Strict avoidance of DGF and ATN imparts a significant long-term survival advantage. Aside from 3 deaths unrelated to renal allograft function, there was only 1 graft lost at 53 months after transplantation and this was a consequence of events following prolonged hypotension during an orthopedic procedure. This patient and 3 others in the series who had experienced early or late ATN all had ensuing rejection episodes. Thus, avoidance of ATN prevents immunologic as well as nonimmunologic injury to the transplanted kidney.11
Paramount to minimizing the incidence of ATN as well as graft thrombosis and primary nonfunction is the realization that an adult-sized kidney transplanted into an infant cannot, even with maximum intravascular volume, achieve more than two thirds of the blood flow present in this kidney prior to its removal from the donor.9 Even with the maintenance of optimum intravascular volume during the first 6 months following transplantation, there is a 26% reduction in renal mass, which we believe is due primarily to chronic suboptimal perfusion of the allograft, compared with the higher in situ blood flow of the donor prior to the kidney's removal. The reduction in renal volume could conceivably be greater if optimum intravascular volume is not maintained. We have already reported significant differences in renal function on this basis.12 Following our hemodynamic studies in infant recipients of adult-sized kidneys, we became more aggressive in optimizing infant intravascular volume through nasogastric or gastrostomic tube feeding of at least 2500 to 3000 mL/m2 per day. We analyzed Schwartz glomerular filtration rates in 33 infant recipients of adult-sized kidneys before and after institution of this protocol. We found that 6- and 12-month glomerular filtration rates were significantly better in the group managed with aggressive tube feedings for up to 12 months after transplantation. The protocol infants had glomerular filtration rates of 109 cm3 and 102 cm3 at 6 and 12 months, respectively, whereas the nonprotocol infants had glomerular filtration rates of 70 cm3 and 66 cm3 at the same time points (P =.004).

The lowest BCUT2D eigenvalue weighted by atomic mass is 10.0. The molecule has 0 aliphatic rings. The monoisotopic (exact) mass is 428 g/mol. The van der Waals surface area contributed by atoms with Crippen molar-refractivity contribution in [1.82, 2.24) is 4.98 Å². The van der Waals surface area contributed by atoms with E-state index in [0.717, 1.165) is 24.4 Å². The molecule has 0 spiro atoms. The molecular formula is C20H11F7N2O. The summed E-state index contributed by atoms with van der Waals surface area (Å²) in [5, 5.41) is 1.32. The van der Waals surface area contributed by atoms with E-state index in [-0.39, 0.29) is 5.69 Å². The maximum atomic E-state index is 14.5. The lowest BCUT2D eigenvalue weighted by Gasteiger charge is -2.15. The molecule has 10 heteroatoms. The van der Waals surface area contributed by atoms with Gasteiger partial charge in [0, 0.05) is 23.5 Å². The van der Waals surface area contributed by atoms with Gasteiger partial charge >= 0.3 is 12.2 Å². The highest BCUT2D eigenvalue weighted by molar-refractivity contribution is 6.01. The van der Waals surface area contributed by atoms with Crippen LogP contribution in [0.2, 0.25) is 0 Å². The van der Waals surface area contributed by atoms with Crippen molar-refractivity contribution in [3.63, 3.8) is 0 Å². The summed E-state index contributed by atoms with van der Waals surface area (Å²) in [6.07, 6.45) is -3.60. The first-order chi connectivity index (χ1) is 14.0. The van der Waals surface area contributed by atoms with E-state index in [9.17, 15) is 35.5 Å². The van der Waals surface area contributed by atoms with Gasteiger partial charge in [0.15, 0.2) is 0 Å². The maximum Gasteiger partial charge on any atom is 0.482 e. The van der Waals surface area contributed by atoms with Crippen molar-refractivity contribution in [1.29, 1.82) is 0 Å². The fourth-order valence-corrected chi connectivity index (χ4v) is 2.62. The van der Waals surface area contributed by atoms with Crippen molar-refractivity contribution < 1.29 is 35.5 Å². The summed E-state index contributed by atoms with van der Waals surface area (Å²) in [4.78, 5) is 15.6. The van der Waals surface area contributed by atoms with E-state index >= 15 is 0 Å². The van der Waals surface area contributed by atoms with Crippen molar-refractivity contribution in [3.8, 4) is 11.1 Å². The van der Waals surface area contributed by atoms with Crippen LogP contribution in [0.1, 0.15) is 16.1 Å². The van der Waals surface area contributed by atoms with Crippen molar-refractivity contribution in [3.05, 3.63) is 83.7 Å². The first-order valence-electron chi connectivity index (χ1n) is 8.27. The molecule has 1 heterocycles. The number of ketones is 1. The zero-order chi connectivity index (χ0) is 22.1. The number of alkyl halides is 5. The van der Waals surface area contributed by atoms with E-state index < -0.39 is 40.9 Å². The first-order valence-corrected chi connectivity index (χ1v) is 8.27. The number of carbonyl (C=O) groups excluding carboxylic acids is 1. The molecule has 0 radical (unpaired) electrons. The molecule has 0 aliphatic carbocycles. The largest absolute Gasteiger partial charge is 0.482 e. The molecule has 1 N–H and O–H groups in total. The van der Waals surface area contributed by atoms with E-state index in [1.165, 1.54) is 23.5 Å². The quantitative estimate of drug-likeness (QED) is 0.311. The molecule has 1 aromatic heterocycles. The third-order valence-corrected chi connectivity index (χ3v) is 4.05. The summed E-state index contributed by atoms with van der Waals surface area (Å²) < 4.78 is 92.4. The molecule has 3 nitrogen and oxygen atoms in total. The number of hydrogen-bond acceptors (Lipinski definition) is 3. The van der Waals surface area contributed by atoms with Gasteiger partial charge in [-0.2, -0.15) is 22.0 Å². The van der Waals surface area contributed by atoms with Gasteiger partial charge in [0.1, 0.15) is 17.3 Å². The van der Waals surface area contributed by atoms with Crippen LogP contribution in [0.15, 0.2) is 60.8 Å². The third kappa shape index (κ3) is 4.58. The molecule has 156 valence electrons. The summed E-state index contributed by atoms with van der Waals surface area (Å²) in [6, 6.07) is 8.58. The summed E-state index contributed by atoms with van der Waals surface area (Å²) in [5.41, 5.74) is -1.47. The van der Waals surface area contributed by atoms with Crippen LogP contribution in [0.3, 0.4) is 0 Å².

The overall incidence of rejection in this series (16%) is extremely low when compared with national reports. In addition to the avoidance of ATN, we also attribute this rate to the use of living-related donors and an extremely tight immunosuppressive protocol, with close monitoring of renal function and drug levels.13,14 We have maintained higher than standard early levels of calcineurin inhibitors; biopsy specimens provided evidence of drug toxicity in a small percentage of these patients, after which drug doses were lowered. However, as long as 8 years after transplantation, we have only lost 1 graft to chronic rejection, and this was not related to drug toxicity. In the living-related donor recipient population (universally acknowledged as more favorable), the national percentage of graft loss to irreversible acute rejection is a high 28.6% for the younger than 2 years age group and 38.8% for the group aged 2 to 5 years.4 We accept the potential risk of drug nephrotoxicity in a careful balance to assure immunological stability and the best possible long-term graft function.